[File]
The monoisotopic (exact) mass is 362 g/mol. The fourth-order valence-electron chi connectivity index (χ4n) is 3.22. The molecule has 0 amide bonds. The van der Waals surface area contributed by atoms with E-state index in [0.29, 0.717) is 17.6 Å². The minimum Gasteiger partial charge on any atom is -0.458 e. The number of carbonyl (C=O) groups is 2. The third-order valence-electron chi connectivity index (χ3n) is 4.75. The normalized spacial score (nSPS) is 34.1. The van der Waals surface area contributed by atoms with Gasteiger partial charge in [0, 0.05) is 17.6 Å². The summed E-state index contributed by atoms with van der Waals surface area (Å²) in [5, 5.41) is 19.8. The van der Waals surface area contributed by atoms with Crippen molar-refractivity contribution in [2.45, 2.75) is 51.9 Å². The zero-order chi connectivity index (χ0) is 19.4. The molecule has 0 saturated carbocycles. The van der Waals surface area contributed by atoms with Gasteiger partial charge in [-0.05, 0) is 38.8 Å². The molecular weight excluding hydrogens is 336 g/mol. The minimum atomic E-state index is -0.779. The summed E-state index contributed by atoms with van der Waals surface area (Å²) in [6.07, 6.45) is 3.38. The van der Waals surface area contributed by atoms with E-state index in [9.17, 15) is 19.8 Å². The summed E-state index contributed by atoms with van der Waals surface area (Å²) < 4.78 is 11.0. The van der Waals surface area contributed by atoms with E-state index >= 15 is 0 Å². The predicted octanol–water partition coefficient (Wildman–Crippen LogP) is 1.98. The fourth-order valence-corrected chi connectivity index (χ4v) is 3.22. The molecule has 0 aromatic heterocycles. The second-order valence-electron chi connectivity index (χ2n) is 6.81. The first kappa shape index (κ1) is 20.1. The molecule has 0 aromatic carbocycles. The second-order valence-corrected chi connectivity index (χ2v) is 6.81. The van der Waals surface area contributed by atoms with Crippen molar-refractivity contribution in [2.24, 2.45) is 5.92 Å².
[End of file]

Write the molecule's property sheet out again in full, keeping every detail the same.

The monoisotopic (exact) mass is 362 g/mol. The fourth-order valence-electron chi connectivity index (χ4n) is 3.22. The molecule has 0 amide bonds. The van der Waals surface area contributed by atoms with E-state index in [0.29, 0.717) is 17.6 Å². The minimum Gasteiger partial charge on any atom is -0.458 e. The number of carbonyl (C=O) groups is 2. The third-order valence-electron chi connectivity index (χ3n) is 4.75. The normalized spacial score (nSPS) is 34.1. The van der Waals surface area contributed by atoms with Gasteiger partial charge in [0, 0.05) is 17.6 Å². The summed E-state index contributed by atoms with van der Waals surface area (Å²) in [5, 5.41) is 19.8. The van der Waals surface area contributed by atoms with Crippen molar-refractivity contribution in [2.45, 2.75) is 51.9 Å². The zero-order chi connectivity index (χ0) is 19.4. The molecule has 0 saturated carbocycles. The van der Waals surface area contributed by atoms with Gasteiger partial charge in [-0.05, 0) is 38.8 Å². The molecular weight excluding hydrogens is 336 g/mol. The minimum atomic E-state index is -0.779. The summed E-state index contributed by atoms with van der Waals surface area (Å²) in [6.07, 6.45) is 3.38. The van der Waals surface area contributed by atoms with E-state index in [9.17, 15) is 19.8 Å². The summed E-state index contributed by atoms with van der Waals surface area (Å²) < 4.78 is 11.0. The van der Waals surface area contributed by atoms with E-state index >= 15 is 0 Å². The predicted octanol–water partition coefficient (Wildman–Crippen LogP) is 1.98. The fourth-order valence-corrected chi connectivity index (χ4v) is 3.22. The molecule has 0 aromatic heterocycles. The second-order valence-electron chi connectivity index (χ2n) is 6.81. The first kappa shape index (κ1) is 20.1. The molecule has 0 aromatic carbocycles. The second-order valence-corrected chi connectivity index (χ2v) is 6.81. The van der Waals surface area contributed by atoms with Crippen molar-refractivity contribution in [2.24, 2.45) is 5.92 Å².